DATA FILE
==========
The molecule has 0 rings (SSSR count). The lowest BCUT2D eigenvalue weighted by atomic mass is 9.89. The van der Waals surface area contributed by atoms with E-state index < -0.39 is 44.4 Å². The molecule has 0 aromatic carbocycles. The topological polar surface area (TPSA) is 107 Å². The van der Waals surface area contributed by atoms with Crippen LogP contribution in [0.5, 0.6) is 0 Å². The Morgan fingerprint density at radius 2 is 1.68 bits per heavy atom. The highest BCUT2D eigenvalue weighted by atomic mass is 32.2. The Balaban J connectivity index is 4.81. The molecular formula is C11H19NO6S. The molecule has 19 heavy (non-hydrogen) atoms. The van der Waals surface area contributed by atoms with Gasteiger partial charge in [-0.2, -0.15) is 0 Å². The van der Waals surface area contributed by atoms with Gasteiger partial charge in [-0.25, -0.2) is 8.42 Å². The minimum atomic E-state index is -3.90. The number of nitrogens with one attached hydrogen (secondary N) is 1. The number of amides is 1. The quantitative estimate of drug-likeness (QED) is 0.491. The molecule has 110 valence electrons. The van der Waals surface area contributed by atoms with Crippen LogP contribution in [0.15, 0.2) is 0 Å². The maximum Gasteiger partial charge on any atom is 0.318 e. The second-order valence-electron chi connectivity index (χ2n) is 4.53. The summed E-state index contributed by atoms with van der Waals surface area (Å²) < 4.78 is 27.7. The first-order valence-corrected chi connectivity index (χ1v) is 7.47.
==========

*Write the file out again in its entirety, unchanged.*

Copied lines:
The molecule has 0 rings (SSSR count). The lowest BCUT2D eigenvalue weighted by atomic mass is 9.89. The van der Waals surface area contributed by atoms with E-state index < -0.39 is 44.4 Å². The molecule has 0 aromatic carbocycles. The topological polar surface area (TPSA) is 107 Å². The van der Waals surface area contributed by atoms with Crippen LogP contribution in [0.5, 0.6) is 0 Å². The Morgan fingerprint density at radius 2 is 1.68 bits per heavy atom. The highest BCUT2D eigenvalue weighted by atomic mass is 32.2. The Balaban J connectivity index is 4.81. The molecular formula is C11H19NO6S. The molecule has 19 heavy (non-hydrogen) atoms. The van der Waals surface area contributed by atoms with Gasteiger partial charge in [-0.2, -0.15) is 0 Å². The van der Waals surface area contributed by atoms with Gasteiger partial charge in [-0.25, -0.2) is 8.42 Å². The minimum atomic E-state index is -3.90. The number of nitrogens with one attached hydrogen (secondary N) is 1. The number of amides is 1. The quantitative estimate of drug-likeness (QED) is 0.491. The molecule has 110 valence electrons. The van der Waals surface area contributed by atoms with Crippen LogP contribution in [0.15, 0.2) is 0 Å². The maximum Gasteiger partial charge on any atom is 0.318 e. The second-order valence-electron chi connectivity index (χ2n) is 4.53. The summed E-state index contributed by atoms with van der Waals surface area (Å²) < 4.78 is 27.7. The first-order valence-corrected chi connectivity index (χ1v) is 7.47.